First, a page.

The summer before I turned 18, I stood atop 12,000+ foot Mount Baldy in northern New Mexico, surveying the forested land below from the barren peak. The air felt crisp and clean in my lungs, rejuvenating despite the soreness in my legs from the steep and somewhat treacherous ascent.
The extraordinary trip to the summit of Baldy highlighted a ten-day expedition through the southern Rocky Mountains. The more than 100-mile journey was the highlight of my scouting career, which ended in Dec. 2007 with my confirmation of the rank of Eagle Scout.
Throughout my dozen years in scouting, I canoed lakes in Virginia, camped countless nights under the stars and was nearly struck by lightning in the Black Hills of South Dakota (a story that with each retelling becomes a little more embellished).
The Boy Scouts of America taught me a lot about life: how to lead confidently, live ethically and work with others. Attaining the Eagle Scout award is an accomplishment I still list on my resume.
But if BSA bigwigs had their way, many qualified young men would never see that award or experience the amazing things BSA has to offer because of a decades old policy.
The ban on homosexual members and leaders is a dark, immovable stain on the fabric of an otherwise so beneficial organization. Last week, the BSA national executive board delayed a decision to lift the ban until May, when a 1,400 person council will decide the fate of the ban.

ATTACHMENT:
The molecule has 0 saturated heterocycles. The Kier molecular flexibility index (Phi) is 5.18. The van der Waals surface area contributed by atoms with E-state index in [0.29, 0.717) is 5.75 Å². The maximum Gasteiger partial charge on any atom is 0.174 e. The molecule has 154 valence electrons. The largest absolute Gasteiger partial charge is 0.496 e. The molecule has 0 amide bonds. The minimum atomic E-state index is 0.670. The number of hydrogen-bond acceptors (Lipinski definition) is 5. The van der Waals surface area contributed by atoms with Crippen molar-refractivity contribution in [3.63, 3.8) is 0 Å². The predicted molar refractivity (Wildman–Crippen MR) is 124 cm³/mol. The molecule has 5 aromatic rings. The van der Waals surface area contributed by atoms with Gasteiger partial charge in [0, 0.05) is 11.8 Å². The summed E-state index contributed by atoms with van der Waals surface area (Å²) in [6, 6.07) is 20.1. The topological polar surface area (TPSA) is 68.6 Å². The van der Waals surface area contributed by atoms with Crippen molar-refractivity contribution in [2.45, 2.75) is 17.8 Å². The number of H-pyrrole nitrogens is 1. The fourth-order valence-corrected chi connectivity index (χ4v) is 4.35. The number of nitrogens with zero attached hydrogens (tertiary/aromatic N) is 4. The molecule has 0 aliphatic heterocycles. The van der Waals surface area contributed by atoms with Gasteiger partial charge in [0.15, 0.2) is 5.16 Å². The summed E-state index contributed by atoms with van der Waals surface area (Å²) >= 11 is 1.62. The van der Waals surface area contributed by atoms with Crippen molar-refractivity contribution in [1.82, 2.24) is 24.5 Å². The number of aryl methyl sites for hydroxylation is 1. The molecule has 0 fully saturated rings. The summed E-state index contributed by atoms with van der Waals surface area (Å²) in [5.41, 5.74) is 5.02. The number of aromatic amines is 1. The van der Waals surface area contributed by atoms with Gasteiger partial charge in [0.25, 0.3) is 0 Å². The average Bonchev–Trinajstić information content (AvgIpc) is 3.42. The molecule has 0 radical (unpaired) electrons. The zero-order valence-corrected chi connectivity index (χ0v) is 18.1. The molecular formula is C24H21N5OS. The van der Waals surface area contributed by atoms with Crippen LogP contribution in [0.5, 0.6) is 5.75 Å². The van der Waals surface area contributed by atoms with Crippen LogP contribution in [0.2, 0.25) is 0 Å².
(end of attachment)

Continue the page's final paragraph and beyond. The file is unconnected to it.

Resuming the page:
The reasoning behind the ban is rooted in lawsuits and fear-mongering — neither of which should be of chief concern to the BSA. If individual troops decided the eligibility based on sexual orientation, according to the board, the organization might be open to discrimination lawsuits. And? Seems like a universal ban lift would solve that dilemma.
Another factor cited by the board for years is the protection of innocent boys from potential predators.
What a dogmatic, narrow view of homosexual men. It’s a shame that BSA leaders ascribe to outdated stereotypes.
True, bad things have happened in the past. Sex scandals have plagued the BSA in recent years to the point where fear dictates decision making.
But the overarching categorization of gay men as predators typifies the waning relevance of the BSA national executive board’s policy in comparison to the national population.
Sounds a lot like gun legislation debates, right? Don’t limit the rights of others because of a few delinquents.
I just want to shake BSA head honchos and tell them that the current exclusion tactics are totally counterproductive to the mission of the boy scouts. How can you help boys manage the delicate transition into manhood by omitting some boys from the process?
Page 2 of 2 - Many of the young men struggling with their sexuality already feel isolated and excluded from society. An organization that unifies boys should be the first to welcome them.
To the executive board, I say this: the imposition of an arbitrary ban only serves to disassociate young men of any sexual orientation eager to improve their own lives.
I can only hope that despite whatever decision the national council makes in May, our local troops will continue to foster and welcome any young man with a desire to improve his life, because the virtues expressed in the Scout Oath and Scout Law aren’t exclusive to heterosexual men.
Every young man, regardless of any demographic (technically, non-Christians aren’t really allowed either, read the Declaration of Religious Principle), should have the opportunity to look down from the mountaintop and reflect on his journey like I did in 2007.
103 years of scouting exclusion is enough, or the BSA can expect to be excluded from the lives of many families.